The rest of the story...

Here's where I tell you all the stuff that wouldn't fit in a 2-minute TV story.

Tuesday, March 20, 2012

Twisted Sticks

Al Stewart and one of his creations.
You don't typically wake up in the morning thinking you want or even need a carved walking stick.  At least most people don't.  Then you see Al Stewart's work, and you wonder how you can live without one.

Al seems to be about as unlikely an artist as you might meet.  At least on the surface.  Remember I've worked in ad agencies and in television where creative people have that certain look.  Call it agency chic.

Not Al.

Al is a retired maintenance manager.  He lives on in a regular house in a regular, semi-rural neighborhood and he and his wife attend craft shows.

But then he takes out a knife or a dremel or some other tool and starts carving and you start thinking about lessons learned from book covers and judging.

This stick has a rare, crossing vine mark
Al looks at a piece of root at the end of a stick and sees an elephant, or a fish, or a giraffe.

He pointed out all the options to me as we shot footage for the TV story on Fox.  All I saw was a root on the end of the stick.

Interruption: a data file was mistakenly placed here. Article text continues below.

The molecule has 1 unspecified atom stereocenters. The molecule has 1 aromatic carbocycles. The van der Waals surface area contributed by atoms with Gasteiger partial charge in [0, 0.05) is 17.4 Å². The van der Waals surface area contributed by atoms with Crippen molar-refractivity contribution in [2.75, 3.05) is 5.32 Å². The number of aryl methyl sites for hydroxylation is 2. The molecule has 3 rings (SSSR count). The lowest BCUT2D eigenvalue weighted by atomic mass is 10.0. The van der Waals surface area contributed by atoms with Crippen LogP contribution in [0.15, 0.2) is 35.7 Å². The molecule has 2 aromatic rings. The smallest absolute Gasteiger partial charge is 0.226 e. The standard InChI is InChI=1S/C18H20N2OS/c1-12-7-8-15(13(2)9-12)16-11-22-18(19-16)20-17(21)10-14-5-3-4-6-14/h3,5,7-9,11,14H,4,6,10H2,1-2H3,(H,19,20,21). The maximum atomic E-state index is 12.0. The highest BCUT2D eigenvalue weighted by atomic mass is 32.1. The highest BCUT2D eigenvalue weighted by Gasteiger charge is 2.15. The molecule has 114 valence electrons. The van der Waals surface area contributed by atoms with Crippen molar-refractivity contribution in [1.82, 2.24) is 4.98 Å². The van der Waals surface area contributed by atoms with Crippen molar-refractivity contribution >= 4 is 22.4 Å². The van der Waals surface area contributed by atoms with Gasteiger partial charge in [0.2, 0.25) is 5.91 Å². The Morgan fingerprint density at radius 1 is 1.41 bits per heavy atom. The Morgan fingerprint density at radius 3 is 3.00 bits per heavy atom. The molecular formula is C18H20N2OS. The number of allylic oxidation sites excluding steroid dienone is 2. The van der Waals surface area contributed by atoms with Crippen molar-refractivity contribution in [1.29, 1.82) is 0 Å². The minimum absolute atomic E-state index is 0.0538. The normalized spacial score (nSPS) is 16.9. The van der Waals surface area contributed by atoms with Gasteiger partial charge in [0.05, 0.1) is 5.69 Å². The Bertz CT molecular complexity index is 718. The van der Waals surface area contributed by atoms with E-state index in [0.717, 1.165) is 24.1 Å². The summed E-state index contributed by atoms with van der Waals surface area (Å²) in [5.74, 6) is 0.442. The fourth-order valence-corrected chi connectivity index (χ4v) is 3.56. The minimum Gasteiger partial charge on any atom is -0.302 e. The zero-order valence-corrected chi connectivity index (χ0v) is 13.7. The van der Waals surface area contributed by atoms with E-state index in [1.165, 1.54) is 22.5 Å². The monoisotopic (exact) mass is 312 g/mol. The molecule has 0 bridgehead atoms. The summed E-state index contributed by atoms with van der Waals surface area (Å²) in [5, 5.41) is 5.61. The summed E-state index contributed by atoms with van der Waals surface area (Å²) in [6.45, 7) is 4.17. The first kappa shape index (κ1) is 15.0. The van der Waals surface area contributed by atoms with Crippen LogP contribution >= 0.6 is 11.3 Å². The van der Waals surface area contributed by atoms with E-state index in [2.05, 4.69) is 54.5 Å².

It's not all about money

I have to mention that I'm amazed at the pattern that's developing in my John Carlin's Virginia interviewees.  They are not motivated by money.  They just want to keep doing what they are doing.

Raw sticks with vine marks.
Al is afraid to sell his works on Ebay, where he cold get more money, because he's concerned he won't be able to find enough sticks.  What would he do with his time, should he run out?

Like others I've interviewed of late, it's more important to be able to keep doing what they are doing, than to have more money.  Whether it's Wayne Henderson who sells a guitar for $5,000 that he could sell for $40,000,  Nancy Weekly, who works 12 hours on a bracelet and could get $200 for it, but sells it for $80 -- about minimum wage, or Al who gets less than $100 (typically though some go for much more) for his rare creations -- it's the same story every time.

Videographer Curt Schruth shoots video in Al's garage.
In each case, it's clear that the product he or she is producing is a part of them.  They couldn't live as happily without making guitars, jewelry or walking sticks.

That's probably true for many people.  And I'm betting there are many more who spend their entire lives searching for that single passion that, like the vines on Al's saplings, can entwine itself around one's life, needs, personality -- whatever.

So here's to people with a talent, a passion, and the sense to recognize its true value.

If you would like to contact Al, e-mail me at

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